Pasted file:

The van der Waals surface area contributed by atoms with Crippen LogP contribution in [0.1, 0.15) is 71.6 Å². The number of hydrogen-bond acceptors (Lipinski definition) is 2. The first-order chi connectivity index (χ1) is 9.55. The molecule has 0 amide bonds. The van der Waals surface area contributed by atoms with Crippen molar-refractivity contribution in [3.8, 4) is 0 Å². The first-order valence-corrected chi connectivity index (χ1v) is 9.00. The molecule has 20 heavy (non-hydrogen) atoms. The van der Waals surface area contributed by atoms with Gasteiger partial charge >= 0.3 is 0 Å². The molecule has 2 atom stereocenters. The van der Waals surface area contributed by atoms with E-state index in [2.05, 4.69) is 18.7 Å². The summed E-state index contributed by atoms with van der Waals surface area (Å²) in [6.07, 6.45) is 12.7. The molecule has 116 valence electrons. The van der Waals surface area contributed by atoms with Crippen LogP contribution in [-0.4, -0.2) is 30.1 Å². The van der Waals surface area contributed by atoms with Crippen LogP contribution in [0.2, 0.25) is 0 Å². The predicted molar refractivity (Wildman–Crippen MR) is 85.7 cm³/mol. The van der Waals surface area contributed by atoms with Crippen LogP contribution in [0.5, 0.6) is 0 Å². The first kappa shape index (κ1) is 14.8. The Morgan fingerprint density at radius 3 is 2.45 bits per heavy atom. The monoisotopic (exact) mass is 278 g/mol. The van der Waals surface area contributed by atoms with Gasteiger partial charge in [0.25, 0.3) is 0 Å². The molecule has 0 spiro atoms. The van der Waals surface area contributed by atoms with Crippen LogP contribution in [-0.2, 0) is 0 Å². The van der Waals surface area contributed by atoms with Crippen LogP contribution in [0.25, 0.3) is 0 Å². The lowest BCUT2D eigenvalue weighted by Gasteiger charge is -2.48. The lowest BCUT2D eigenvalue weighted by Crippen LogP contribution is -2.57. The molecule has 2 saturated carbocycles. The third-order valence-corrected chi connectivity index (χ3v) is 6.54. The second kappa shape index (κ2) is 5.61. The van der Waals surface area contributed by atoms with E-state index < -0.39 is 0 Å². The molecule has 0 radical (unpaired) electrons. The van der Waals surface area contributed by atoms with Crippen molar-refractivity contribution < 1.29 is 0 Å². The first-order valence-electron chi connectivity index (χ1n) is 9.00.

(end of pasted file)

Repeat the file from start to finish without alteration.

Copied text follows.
The van der Waals surface area contributed by atoms with Crippen LogP contribution in [0.1, 0.15) is 71.6 Å². The number of hydrogen-bond acceptors (Lipinski definition) is 2. The first-order chi connectivity index (χ1) is 9.55. The molecule has 0 amide bonds. The van der Waals surface area contributed by atoms with Crippen molar-refractivity contribution in [3.8, 4) is 0 Å². The first-order valence-corrected chi connectivity index (χ1v) is 9.00. The molecule has 20 heavy (non-hydrogen) atoms. The van der Waals surface area contributed by atoms with Gasteiger partial charge >= 0.3 is 0 Å². The molecule has 2 atom stereocenters. The van der Waals surface area contributed by atoms with E-state index in [2.05, 4.69) is 18.7 Å². The summed E-state index contributed by atoms with van der Waals surface area (Å²) in [6.07, 6.45) is 12.7. The molecule has 116 valence electrons. The van der Waals surface area contributed by atoms with Crippen LogP contribution in [-0.4, -0.2) is 30.1 Å². The van der Waals surface area contributed by atoms with Crippen LogP contribution in [0.2, 0.25) is 0 Å². The predicted molar refractivity (Wildman–Crippen MR) is 85.7 cm³/mol. The van der Waals surface area contributed by atoms with Crippen LogP contribution in [0.5, 0.6) is 0 Å². The first kappa shape index (κ1) is 14.8. The Morgan fingerprint density at radius 3 is 2.45 bits per heavy atom. The monoisotopic (exact) mass is 278 g/mol. The van der Waals surface area contributed by atoms with Gasteiger partial charge in [0.25, 0.3) is 0 Å². The molecule has 0 spiro atoms. The van der Waals surface area contributed by atoms with Crippen LogP contribution in [-0.2, 0) is 0 Å². The van der Waals surface area contributed by atoms with Crippen LogP contribution in [0.25, 0.3) is 0 Å². The lowest BCUT2D eigenvalue weighted by Gasteiger charge is -2.48. The lowest BCUT2D eigenvalue weighted by Crippen LogP contribution is -2.57. The molecule has 2 saturated carbocycles. The third-order valence-corrected chi connectivity index (χ3v) is 6.54. The second kappa shape index (κ2) is 5.61. The van der Waals surface area contributed by atoms with E-state index < -0.39 is 0 Å². The molecule has 0 radical (unpaired) electrons. The van der Waals surface area contributed by atoms with Crippen molar-refractivity contribution < 1.29 is 0 Å². The first-order valence-electron chi connectivity index (χ1n) is 9.00.